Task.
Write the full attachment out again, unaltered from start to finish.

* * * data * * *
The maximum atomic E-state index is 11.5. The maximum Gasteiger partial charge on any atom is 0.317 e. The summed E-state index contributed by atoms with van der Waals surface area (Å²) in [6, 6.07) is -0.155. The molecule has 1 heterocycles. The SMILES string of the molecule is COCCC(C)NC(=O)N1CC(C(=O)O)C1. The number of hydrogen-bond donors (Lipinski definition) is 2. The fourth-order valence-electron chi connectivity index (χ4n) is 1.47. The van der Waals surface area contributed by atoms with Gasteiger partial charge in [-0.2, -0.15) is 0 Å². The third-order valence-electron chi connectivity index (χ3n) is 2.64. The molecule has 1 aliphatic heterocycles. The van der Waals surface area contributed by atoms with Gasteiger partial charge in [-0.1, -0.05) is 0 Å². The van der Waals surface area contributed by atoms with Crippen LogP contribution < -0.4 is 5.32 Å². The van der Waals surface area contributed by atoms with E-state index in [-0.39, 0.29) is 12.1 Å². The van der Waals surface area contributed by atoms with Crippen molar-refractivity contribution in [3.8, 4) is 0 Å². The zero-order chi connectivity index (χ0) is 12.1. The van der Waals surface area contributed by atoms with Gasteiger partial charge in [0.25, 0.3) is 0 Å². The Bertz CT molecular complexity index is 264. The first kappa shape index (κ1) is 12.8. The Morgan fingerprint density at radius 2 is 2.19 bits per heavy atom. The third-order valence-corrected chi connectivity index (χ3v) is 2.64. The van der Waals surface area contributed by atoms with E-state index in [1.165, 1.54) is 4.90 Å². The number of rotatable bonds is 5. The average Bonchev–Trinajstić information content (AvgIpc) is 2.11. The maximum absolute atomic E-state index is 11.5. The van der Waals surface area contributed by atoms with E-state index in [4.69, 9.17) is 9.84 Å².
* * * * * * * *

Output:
The maximum atomic E-state index is 11.5. The maximum Gasteiger partial charge on any atom is 0.317 e. The summed E-state index contributed by atoms with van der Waals surface area (Å²) in [6, 6.07) is -0.155. The molecule has 1 heterocycles. The SMILES string of the molecule is COCCC(C)NC(=O)N1CC(C(=O)O)C1. The number of hydrogen-bond donors (Lipinski definition) is 2. The fourth-order valence-electron chi connectivity index (χ4n) is 1.47. The van der Waals surface area contributed by atoms with Gasteiger partial charge in [-0.2, -0.15) is 0 Å². The third-order valence-electron chi connectivity index (χ3n) is 2.64. The molecule has 1 aliphatic heterocycles. The van der Waals surface area contributed by atoms with Gasteiger partial charge in [-0.1, -0.05) is 0 Å². The van der Waals surface area contributed by atoms with Crippen LogP contribution < -0.4 is 5.32 Å². The van der Waals surface area contributed by atoms with E-state index in [-0.39, 0.29) is 12.1 Å². The van der Waals surface area contributed by atoms with Crippen molar-refractivity contribution in [3.8, 4) is 0 Å². The zero-order chi connectivity index (χ0) is 12.1. The van der Waals surface area contributed by atoms with Gasteiger partial charge in [0.25, 0.3) is 0 Å². The Bertz CT molecular complexity index is 264. The first kappa shape index (κ1) is 12.8. The Morgan fingerprint density at radius 2 is 2.19 bits per heavy atom. The third-order valence-corrected chi connectivity index (χ3v) is 2.64. The van der Waals surface area contributed by atoms with E-state index in [1.165, 1.54) is 4.90 Å². The number of rotatable bonds is 5. The average Bonchev–Trinajstić information content (AvgIpc) is 2.11. The maximum absolute atomic E-state index is 11.5. The van der Waals surface area contributed by atoms with E-state index in [4.69, 9.17) is 9.84 Å².